If the dog is located in a shelter, the first step is to determine that the dog is a purebred Airedale Terrier. Shelters and the public frequently misidentify Airedale Terriers. For some reason, they are often confused with Wirehaired Fox Terriers. The best way to determine whether the dog is a purebred Airedale Terrier is through a personal visit. This way, an initial temperament evaluation can be made and, if the legal hold period is over, the dog can be removed from the shelter. If there is no Rescue Volunteer near the shelter, volunteers should contact the Rescue Chair who will attempt to find an ATCA member close to the shelter who is willing to assist in identifying the dog and getting the dog to safety. Please have as much information as possible about the location of the shelter, the contact information at the shelter, the identification information for the dog and what assistance you would be able to provide.

rehomed Airedale rehomed Airedale

It is Rescue Committee policy to comply with the law in all matters. With regard to returning dogs to their legal owners, volunteers shall make a concerted effort to locate the legal owner of a dog that comes into their care. Microchipping, tattooing, or some other form of permanent identification can make the job of locating the dog's legal owner much more efficient. Attempts will be made to locate the owner for a reasonable period of time. In the event the owner is not located, all dogs will be neutered or spayed prior to being placed for adoption.

The only time there would be a question of returning a dog to its legal owner or breeder would be if abuse or neglect is suspected. In cases where abuse or neglect is suspected, the authorities will be contacted and it may become necessary to take legal action to ensure the dog's safety and welfare. The mere fact that the dog is a stray shall not be the sole basis to suspect abuse or neglect.

Steps to be Taken to Locate Legal Owner

  • The dog is to be taken to a veterinarian for a health evaluation as soon as possible after intake and should be scanned for a microchip and searched for a tattoo.
  • Bathe and clip the dog as soon as possible and again check for a tattoo (tattoos are not visible under hair).
  • If you find a tattoo or microchip, check with
    • Home Again (1-866-738-4324),
    • AKC Companion Animal Recovery (1-800-252-7894),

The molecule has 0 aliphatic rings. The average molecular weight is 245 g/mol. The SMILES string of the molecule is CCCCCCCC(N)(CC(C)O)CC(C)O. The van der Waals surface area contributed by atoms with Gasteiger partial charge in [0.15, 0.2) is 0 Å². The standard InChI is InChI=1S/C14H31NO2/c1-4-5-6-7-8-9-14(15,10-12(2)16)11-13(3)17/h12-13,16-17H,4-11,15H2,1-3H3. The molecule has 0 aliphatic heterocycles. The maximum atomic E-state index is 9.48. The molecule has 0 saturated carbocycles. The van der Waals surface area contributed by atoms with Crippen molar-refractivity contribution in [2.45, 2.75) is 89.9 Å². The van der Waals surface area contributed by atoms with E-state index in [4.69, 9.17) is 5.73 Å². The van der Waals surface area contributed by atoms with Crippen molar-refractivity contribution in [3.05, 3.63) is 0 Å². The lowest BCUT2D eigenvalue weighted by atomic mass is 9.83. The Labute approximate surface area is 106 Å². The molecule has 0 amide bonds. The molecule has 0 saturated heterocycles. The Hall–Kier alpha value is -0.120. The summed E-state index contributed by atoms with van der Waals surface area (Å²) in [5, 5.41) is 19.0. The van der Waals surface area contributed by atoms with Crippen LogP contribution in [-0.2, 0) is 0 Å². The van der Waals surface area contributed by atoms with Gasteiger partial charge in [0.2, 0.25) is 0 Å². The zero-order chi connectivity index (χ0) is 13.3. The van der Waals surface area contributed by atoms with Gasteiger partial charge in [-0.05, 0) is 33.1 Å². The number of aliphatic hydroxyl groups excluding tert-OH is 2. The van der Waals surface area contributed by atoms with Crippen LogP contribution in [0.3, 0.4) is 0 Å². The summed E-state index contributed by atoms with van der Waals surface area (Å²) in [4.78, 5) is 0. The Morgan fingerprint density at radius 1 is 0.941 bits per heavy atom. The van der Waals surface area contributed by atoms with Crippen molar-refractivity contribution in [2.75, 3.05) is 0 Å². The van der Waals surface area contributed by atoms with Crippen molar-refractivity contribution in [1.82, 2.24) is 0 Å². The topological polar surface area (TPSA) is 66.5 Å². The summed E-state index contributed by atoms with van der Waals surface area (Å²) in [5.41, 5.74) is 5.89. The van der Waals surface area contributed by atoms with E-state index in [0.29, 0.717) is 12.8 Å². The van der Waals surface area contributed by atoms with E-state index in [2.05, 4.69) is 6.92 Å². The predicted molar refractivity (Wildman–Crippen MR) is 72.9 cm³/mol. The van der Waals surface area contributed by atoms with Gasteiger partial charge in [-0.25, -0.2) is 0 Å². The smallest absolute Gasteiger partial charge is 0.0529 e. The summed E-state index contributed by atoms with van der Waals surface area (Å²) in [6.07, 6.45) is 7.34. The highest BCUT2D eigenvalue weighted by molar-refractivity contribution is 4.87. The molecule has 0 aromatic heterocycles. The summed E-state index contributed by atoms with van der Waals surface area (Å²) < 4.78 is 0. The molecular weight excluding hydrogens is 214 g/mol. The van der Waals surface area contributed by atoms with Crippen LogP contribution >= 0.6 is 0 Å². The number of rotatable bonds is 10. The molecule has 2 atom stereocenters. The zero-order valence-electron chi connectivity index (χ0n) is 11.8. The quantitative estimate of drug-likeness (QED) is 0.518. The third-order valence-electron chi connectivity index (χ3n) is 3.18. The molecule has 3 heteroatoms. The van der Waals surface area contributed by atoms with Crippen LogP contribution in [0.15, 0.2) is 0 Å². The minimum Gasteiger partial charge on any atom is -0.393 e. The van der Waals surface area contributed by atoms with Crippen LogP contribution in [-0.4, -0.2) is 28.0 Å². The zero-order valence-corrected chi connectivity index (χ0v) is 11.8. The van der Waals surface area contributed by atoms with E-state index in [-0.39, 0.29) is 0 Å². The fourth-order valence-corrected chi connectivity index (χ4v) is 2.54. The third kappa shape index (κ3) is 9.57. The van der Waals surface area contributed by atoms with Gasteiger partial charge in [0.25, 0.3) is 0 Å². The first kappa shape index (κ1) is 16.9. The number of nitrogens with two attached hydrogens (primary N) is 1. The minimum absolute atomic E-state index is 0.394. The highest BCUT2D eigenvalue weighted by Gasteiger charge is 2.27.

• Avid (1-800-336-2843)
    • 24PetWatch (1-866-957-2424)
    • Tattoo-a-Pet (1-800-TATTOOS), NY (718)646-8200),
    • National Dog Registry (800 NDR-DOGS),
    • I. D. Pet (1-800-243-9147, CT 203-327-3157), and
    • Canadian Kennel Club (416-675-5511) Breeder/Owner section as many Canadian-born dogs are in the U.S.
  • Notify all the local veterinarians, shelters, and humane societies in the area to see if an Airedale Terrier has been reported lost.
  • Notify any ATCA breeders in the area.
  • If the Airedale Terrier was not obtained from a shelter, be sure to file a FOUND report and note the name of the person who took the report.
  • Call your local newspaper and run a FOUND ad. (Most papers will run a found ad at no charge.) Keep a copy of the entire page of the newspaper containing the ad, so you have proof of publication and the dates it was published.
  • Post the description of the dog, location where found, and a photo of the rescue dog, if available, to the ATCA Rescue & Adoption Committee website lost and found section.
  • Post a notice to Airedale e-mail lists in order to try to find someone who might recognize the dog.
  • Take a picture of the dog and make up a one-page flier, posting it heavily in the area in which the dog was found. Drop a copy of the flier off to all the veterinarians in the area where the dog was found.
  • Ask your animal control officer what steps you must take to fulfill the legal requirements for stray dogs in your township.
  • Rescues cannot place a stray until the required legal hold time has been fulfilled either with the finder or the shelter - as the rescue would then not have legal ownership of the dog. It is our responsibility to make sure that the owners have the proper time to claim their animal, if in fact they are diligently looking for it.

HISTORY

Adopted 10/21/2003

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